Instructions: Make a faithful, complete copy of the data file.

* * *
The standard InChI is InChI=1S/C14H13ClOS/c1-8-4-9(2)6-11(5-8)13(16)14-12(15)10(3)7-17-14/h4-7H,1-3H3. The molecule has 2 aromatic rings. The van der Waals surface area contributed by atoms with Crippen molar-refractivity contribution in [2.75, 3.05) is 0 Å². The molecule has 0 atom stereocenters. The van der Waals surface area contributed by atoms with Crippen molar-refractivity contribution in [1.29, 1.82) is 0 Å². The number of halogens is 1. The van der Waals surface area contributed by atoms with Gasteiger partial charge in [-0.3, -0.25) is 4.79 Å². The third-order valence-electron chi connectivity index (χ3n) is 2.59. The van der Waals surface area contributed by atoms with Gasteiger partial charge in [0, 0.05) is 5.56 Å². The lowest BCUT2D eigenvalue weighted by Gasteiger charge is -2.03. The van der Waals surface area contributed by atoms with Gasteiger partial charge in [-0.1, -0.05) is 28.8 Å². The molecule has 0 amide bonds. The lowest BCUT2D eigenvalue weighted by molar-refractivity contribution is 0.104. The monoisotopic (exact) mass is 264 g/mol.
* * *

The standard InChI is InChI=1S/C14H13ClOS/c1-8-4-9(2)6-11(5-8)13(16)14-12(15)10(3)7-17-14/h4-7H,1-3H3. The molecule has 2 aromatic rings. The van der Waals surface area contributed by atoms with Crippen molar-refractivity contribution in [2.75, 3.05) is 0 Å². The molecule has 0 atom stereocenters. The van der Waals surface area contributed by atoms with Crippen molar-refractivity contribution in [1.29, 1.82) is 0 Å². The number of halogens is 1. The van der Waals surface area contributed by atoms with Gasteiger partial charge in [-0.3, -0.25) is 4.79 Å². The third-order valence-electron chi connectivity index (χ3n) is 2.59. The van der Waals surface area contributed by atoms with Gasteiger partial charge in [0, 0.05) is 5.56 Å². The lowest BCUT2D eigenvalue weighted by Gasteiger charge is -2.03. The van der Waals surface area contributed by atoms with Gasteiger partial charge in [-0.1, -0.05) is 28.8 Å². The molecule has 0 amide bonds. The lowest BCUT2D eigenvalue weighted by molar-refractivity contribution is 0.104. The monoisotopic (exact) mass is 264 g/mol.